The goal of the series, he said, is to have students contribute, knowing their opinion will be valued. The conversations are not scripted, but guided – to make listening easier. He said it’s important the podcasts are not rants, but rather, “educated, personal conversations.”
Kenny believes King’s will benefit from Wolf ’s experiences. “The spirit and vitality she brings is totally at home here,” he said. “We fit well together, Annett and King’s.”
Katherine Connolly co-founded “We Are Talking” with Annett and organizes each event. Studying sustainability and international development, she has an especial interest in current issues. “When I leave these meeting I always
feel refreshed,” said Connolly. “It brings my mood up to engage with people who care.”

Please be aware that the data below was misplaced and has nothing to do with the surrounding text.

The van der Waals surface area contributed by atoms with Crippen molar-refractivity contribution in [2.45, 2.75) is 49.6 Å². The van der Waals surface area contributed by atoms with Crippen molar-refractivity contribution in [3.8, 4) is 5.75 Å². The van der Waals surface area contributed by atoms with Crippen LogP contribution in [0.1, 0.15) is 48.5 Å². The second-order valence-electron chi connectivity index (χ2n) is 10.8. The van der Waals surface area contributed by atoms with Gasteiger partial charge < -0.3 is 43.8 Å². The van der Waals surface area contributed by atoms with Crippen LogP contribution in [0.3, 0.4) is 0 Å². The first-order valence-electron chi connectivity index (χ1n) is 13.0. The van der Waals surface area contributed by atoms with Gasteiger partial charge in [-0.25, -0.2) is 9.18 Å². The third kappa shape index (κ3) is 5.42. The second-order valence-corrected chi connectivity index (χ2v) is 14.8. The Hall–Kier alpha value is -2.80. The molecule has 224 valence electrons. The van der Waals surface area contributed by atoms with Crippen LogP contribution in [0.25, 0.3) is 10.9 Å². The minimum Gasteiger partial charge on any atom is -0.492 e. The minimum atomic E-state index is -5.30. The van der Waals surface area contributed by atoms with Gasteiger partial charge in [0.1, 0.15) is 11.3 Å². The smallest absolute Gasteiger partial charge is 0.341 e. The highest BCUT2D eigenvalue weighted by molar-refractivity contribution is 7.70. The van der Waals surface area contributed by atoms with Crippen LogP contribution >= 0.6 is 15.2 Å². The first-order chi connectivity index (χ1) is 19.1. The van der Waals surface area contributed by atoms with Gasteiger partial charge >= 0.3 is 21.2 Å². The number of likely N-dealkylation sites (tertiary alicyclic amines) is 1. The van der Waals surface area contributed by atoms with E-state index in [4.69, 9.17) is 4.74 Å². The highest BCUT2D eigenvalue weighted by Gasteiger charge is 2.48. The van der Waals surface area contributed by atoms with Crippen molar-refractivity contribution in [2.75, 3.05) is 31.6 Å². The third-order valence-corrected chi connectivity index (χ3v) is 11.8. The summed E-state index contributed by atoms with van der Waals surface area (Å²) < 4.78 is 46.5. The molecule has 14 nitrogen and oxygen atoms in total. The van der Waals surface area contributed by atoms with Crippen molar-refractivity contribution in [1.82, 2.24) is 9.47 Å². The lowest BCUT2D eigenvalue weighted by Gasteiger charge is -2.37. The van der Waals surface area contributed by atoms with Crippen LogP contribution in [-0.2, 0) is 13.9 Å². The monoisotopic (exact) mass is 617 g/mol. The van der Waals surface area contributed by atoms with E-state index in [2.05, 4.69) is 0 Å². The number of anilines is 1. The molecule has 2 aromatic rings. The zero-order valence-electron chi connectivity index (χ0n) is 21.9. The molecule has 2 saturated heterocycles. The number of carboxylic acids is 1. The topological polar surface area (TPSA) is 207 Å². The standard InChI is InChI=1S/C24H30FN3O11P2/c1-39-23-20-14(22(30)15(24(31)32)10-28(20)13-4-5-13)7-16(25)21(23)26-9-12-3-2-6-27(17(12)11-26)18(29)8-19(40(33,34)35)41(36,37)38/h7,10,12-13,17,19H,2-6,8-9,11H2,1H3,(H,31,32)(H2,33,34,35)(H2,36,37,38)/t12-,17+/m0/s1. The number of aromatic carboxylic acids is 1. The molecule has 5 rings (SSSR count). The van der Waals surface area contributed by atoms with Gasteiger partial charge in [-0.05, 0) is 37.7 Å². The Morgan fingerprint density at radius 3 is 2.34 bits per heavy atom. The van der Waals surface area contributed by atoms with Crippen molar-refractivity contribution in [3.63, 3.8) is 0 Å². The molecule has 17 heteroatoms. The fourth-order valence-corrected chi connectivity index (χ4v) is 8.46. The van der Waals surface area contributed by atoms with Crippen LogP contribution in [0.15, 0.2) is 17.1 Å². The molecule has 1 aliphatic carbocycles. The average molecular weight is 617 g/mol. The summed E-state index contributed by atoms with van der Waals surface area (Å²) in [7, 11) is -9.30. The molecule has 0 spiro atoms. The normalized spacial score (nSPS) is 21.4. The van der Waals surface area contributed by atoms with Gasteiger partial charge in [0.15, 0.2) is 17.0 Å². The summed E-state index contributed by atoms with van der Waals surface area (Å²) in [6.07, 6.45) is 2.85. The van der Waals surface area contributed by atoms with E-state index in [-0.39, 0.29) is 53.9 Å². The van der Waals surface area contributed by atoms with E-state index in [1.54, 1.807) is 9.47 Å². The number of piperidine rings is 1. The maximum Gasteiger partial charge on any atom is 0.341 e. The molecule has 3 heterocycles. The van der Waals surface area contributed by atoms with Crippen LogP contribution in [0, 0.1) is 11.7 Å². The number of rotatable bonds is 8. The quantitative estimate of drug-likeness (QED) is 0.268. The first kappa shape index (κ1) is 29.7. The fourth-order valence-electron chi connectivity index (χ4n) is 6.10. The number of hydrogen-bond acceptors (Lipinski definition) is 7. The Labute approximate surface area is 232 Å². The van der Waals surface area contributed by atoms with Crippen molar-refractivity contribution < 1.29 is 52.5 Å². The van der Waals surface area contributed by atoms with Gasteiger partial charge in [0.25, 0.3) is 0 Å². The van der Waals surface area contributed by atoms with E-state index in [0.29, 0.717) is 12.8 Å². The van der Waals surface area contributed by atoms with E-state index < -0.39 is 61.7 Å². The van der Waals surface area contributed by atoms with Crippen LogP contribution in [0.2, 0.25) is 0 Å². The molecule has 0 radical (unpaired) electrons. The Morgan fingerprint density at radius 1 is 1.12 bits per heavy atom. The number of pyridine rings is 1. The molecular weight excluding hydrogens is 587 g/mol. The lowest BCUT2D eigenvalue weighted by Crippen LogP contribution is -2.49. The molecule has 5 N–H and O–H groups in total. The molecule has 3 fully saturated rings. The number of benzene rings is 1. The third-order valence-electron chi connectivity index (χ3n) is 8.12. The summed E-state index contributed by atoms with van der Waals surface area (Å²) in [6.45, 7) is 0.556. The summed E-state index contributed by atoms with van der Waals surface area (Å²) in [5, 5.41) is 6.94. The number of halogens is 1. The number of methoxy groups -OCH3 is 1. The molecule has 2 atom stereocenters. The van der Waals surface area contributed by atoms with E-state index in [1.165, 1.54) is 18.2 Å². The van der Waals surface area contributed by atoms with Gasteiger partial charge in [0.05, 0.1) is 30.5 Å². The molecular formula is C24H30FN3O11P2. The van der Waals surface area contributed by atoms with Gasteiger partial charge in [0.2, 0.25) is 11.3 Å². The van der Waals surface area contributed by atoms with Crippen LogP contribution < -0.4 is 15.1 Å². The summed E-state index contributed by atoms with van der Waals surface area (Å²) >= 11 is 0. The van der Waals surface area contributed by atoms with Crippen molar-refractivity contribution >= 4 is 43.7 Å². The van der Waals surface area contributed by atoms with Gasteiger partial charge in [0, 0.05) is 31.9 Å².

While discussions happen on campus all the time, “this is a way to keep record of it and show the greater public that the students here do care about things other than Plato and Dante.”
She said the main point of the series “is just letting people know that they’re not alone.”
Connolly says Wolf is an incredible resource for the journalism school and the theatre department.
“We Are Talking” meets twice to discuss each issue. The first gathering is an opportunity to brainstorm and collaborate. This meeting is higher energy, with a lot of interrupting and unchecked facts. The second meeting is calmer, meant for planned, researched discussion.
For the most recent installment of “We Are Talking,” the group congregated around a recording device in the Wilson Common room.